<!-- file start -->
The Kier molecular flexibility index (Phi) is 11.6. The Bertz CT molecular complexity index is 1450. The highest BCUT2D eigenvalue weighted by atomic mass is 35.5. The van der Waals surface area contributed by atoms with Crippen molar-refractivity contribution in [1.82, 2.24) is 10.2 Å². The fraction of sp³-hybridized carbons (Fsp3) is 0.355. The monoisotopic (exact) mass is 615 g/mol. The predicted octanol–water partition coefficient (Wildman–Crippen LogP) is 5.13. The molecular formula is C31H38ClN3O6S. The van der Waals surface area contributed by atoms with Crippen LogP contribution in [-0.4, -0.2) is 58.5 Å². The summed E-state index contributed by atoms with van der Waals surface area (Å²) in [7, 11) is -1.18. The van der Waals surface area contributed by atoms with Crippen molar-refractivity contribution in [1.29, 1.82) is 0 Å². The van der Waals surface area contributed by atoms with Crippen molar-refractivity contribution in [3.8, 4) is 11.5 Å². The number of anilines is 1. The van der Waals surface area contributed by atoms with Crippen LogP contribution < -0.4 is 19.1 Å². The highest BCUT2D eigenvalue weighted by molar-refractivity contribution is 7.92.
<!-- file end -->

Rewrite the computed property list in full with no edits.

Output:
The Kier molecular flexibility index (Phi) is 11.6. The Bertz CT molecular complexity index is 1450. The highest BCUT2D eigenvalue weighted by atomic mass is 35.5. The van der Waals surface area contributed by atoms with Crippen molar-refractivity contribution in [1.82, 2.24) is 10.2 Å². The fraction of sp³-hybridized carbons (Fsp3) is 0.355. The monoisotopic (exact) mass is 615 g/mol. The predicted octanol–water partition coefficient (Wildman–Crippen LogP) is 5.13. The molecular formula is C31H38ClN3O6S. The van der Waals surface area contributed by atoms with Crippen LogP contribution in [-0.4, -0.2) is 58.5 Å². The summed E-state index contributed by atoms with van der Waals surface area (Å²) in [7, 11) is -1.18. The van der Waals surface area contributed by atoms with Crippen molar-refractivity contribution in [1.29, 1.82) is 0 Å². The van der Waals surface area contributed by atoms with Crippen molar-refractivity contribution in [3.8, 4) is 11.5 Å². The number of anilines is 1. The van der Waals surface area contributed by atoms with Crippen LogP contribution < -0.4 is 19.1 Å². The highest BCUT2D eigenvalue weighted by molar-refractivity contribution is 7.92.